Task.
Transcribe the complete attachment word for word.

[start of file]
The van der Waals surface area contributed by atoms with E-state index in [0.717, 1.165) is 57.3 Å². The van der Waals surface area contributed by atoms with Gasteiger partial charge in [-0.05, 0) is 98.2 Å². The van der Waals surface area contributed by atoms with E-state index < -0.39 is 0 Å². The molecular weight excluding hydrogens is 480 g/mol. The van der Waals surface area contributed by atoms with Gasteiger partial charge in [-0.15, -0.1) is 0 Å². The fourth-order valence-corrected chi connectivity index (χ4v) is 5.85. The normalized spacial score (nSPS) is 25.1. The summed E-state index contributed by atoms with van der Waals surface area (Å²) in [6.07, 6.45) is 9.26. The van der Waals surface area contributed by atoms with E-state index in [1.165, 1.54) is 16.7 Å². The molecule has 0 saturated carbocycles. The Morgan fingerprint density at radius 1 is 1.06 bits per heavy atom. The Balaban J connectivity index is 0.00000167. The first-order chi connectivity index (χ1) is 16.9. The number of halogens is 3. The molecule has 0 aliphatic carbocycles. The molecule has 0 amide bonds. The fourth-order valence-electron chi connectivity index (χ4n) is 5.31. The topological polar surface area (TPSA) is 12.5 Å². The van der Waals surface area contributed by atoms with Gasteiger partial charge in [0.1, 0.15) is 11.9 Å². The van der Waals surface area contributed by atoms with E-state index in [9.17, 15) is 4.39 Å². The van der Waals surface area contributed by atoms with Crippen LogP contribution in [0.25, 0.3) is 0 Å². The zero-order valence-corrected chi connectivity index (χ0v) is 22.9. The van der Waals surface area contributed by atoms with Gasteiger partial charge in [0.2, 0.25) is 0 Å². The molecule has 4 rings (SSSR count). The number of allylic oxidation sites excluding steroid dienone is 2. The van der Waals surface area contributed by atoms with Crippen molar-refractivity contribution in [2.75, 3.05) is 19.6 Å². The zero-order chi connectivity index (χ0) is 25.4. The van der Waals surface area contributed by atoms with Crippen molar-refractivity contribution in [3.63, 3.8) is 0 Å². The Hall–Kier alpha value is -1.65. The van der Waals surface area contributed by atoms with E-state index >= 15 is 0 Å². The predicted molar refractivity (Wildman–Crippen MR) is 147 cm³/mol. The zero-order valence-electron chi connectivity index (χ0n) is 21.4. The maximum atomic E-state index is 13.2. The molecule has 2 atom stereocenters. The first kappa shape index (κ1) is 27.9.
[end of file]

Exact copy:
The van der Waals surface area contributed by atoms with E-state index in [0.717, 1.165) is 57.3 Å². The van der Waals surface area contributed by atoms with Gasteiger partial charge in [-0.05, 0) is 98.2 Å². The van der Waals surface area contributed by atoms with E-state index < -0.39 is 0 Å². The molecular weight excluding hydrogens is 480 g/mol. The van der Waals surface area contributed by atoms with Gasteiger partial charge in [-0.15, -0.1) is 0 Å². The fourth-order valence-corrected chi connectivity index (χ4v) is 5.85. The normalized spacial score (nSPS) is 25.1. The summed E-state index contributed by atoms with van der Waals surface area (Å²) in [6.07, 6.45) is 9.26. The van der Waals surface area contributed by atoms with E-state index in [1.165, 1.54) is 16.7 Å². The molecule has 0 saturated carbocycles. The Morgan fingerprint density at radius 1 is 1.06 bits per heavy atom. The Balaban J connectivity index is 0.00000167. The first-order chi connectivity index (χ1) is 16.9. The number of halogens is 3. The molecule has 0 aliphatic carbocycles. The molecule has 0 amide bonds. The fourth-order valence-electron chi connectivity index (χ4n) is 5.31. The topological polar surface area (TPSA) is 12.5 Å². The van der Waals surface area contributed by atoms with Gasteiger partial charge in [0.1, 0.15) is 11.9 Å². The van der Waals surface area contributed by atoms with E-state index in [9.17, 15) is 4.39 Å². The van der Waals surface area contributed by atoms with Crippen LogP contribution in [0.25, 0.3) is 0 Å². The zero-order valence-corrected chi connectivity index (χ0v) is 22.9. The van der Waals surface area contributed by atoms with Gasteiger partial charge in [0.2, 0.25) is 0 Å². The molecule has 4 rings (SSSR count). The number of allylic oxidation sites excluding steroid dienone is 2. The van der Waals surface area contributed by atoms with Crippen molar-refractivity contribution in [2.75, 3.05) is 19.6 Å². The zero-order chi connectivity index (χ0) is 25.4. The van der Waals surface area contributed by atoms with Crippen molar-refractivity contribution in [3.63, 3.8) is 0 Å². The Hall–Kier alpha value is -1.65. The van der Waals surface area contributed by atoms with E-state index >= 15 is 0 Å². The predicted molar refractivity (Wildman–Crippen MR) is 147 cm³/mol. The zero-order valence-electron chi connectivity index (χ0n) is 21.4. The maximum atomic E-state index is 13.2. The molecule has 2 atom stereocenters. The first kappa shape index (κ1) is 27.9.